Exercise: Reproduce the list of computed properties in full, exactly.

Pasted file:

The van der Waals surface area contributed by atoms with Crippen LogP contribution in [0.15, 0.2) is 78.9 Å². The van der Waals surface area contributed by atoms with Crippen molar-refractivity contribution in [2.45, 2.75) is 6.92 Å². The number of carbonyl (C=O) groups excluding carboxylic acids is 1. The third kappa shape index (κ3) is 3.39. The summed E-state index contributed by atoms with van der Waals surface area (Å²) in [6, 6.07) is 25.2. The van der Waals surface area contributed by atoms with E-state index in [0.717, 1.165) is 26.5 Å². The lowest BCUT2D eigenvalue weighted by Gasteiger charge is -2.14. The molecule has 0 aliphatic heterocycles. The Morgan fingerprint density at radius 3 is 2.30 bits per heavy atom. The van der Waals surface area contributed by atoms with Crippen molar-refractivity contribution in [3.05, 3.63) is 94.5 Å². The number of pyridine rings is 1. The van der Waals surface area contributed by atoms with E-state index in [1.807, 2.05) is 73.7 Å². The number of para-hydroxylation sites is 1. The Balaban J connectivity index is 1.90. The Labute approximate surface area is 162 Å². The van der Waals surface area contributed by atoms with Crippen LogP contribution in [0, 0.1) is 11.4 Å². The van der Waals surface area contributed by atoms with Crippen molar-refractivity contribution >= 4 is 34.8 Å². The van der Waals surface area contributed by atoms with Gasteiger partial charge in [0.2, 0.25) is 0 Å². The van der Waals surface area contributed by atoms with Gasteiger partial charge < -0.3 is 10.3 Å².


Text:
The van der Waals surface area contributed by atoms with Crippen LogP contribution in [0.15, 0.2) is 78.9 Å². The van der Waals surface area contributed by atoms with Crippen molar-refractivity contribution in [2.45, 2.75) is 6.92 Å². The number of carbonyl (C=O) groups excluding carboxylic acids is 1. The third kappa shape index (κ3) is 3.39. The summed E-state index contributed by atoms with van der Waals surface area (Å²) in [6, 6.07) is 25.2. The van der Waals surface area contributed by atoms with E-state index in [0.717, 1.165) is 26.5 Å². The lowest BCUT2D eigenvalue weighted by Gasteiger charge is -2.14. The molecule has 0 aliphatic heterocycles. The Morgan fingerprint density at radius 3 is 2.30 bits per heavy atom. The van der Waals surface area contributed by atoms with Crippen molar-refractivity contribution in [3.05, 3.63) is 94.5 Å². The number of pyridine rings is 1. The van der Waals surface area contributed by atoms with E-state index in [1.807, 2.05) is 73.7 Å². The number of para-hydroxylation sites is 1. The Balaban J connectivity index is 1.90. The Labute approximate surface area is 162 Å². The van der Waals surface area contributed by atoms with Crippen LogP contribution in [0, 0.1) is 11.4 Å². The van der Waals surface area contributed by atoms with Crippen molar-refractivity contribution >= 4 is 34.8 Å². The van der Waals surface area contributed by atoms with Gasteiger partial charge in [0.2, 0.25) is 0 Å². The van der Waals surface area contributed by atoms with Gasteiger partial charge < -0.3 is 10.3 Å².